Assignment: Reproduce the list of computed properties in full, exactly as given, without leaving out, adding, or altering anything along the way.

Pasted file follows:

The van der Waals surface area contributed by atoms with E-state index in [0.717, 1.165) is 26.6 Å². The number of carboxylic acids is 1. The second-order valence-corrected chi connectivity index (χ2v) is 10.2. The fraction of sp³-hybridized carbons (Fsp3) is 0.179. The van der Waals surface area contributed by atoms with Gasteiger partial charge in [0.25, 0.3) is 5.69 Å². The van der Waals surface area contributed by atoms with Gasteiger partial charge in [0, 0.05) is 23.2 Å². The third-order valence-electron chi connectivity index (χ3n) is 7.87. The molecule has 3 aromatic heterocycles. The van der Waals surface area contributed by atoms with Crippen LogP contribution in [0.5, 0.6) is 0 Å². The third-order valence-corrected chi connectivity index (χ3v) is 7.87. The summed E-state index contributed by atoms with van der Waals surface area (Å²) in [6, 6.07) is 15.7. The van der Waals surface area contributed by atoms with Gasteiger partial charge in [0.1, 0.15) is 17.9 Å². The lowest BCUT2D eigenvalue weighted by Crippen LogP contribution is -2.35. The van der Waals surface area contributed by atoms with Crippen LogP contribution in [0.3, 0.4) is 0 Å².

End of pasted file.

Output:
The van der Waals surface area contributed by atoms with E-state index in [0.717, 1.165) is 26.6 Å². The number of carboxylic acids is 1. The second-order valence-corrected chi connectivity index (χ2v) is 10.2. The fraction of sp³-hybridized carbons (Fsp3) is 0.179. The van der Waals surface area contributed by atoms with Gasteiger partial charge in [0.25, 0.3) is 5.69 Å². The van der Waals surface area contributed by atoms with Gasteiger partial charge in [0, 0.05) is 23.2 Å². The third-order valence-electron chi connectivity index (χ3n) is 7.87. The molecule has 3 aromatic heterocycles. The van der Waals surface area contributed by atoms with Crippen LogP contribution in [0.5, 0.6) is 0 Å². The third-order valence-corrected chi connectivity index (χ3v) is 7.87. The summed E-state index contributed by atoms with van der Waals surface area (Å²) in [6, 6.07) is 15.7. The van der Waals surface area contributed by atoms with Gasteiger partial charge in [0.1, 0.15) is 17.9 Å². The lowest BCUT2D eigenvalue weighted by Crippen LogP contribution is -2.35. The van der Waals surface area contributed by atoms with Crippen LogP contribution in [0.3, 0.4) is 0 Å².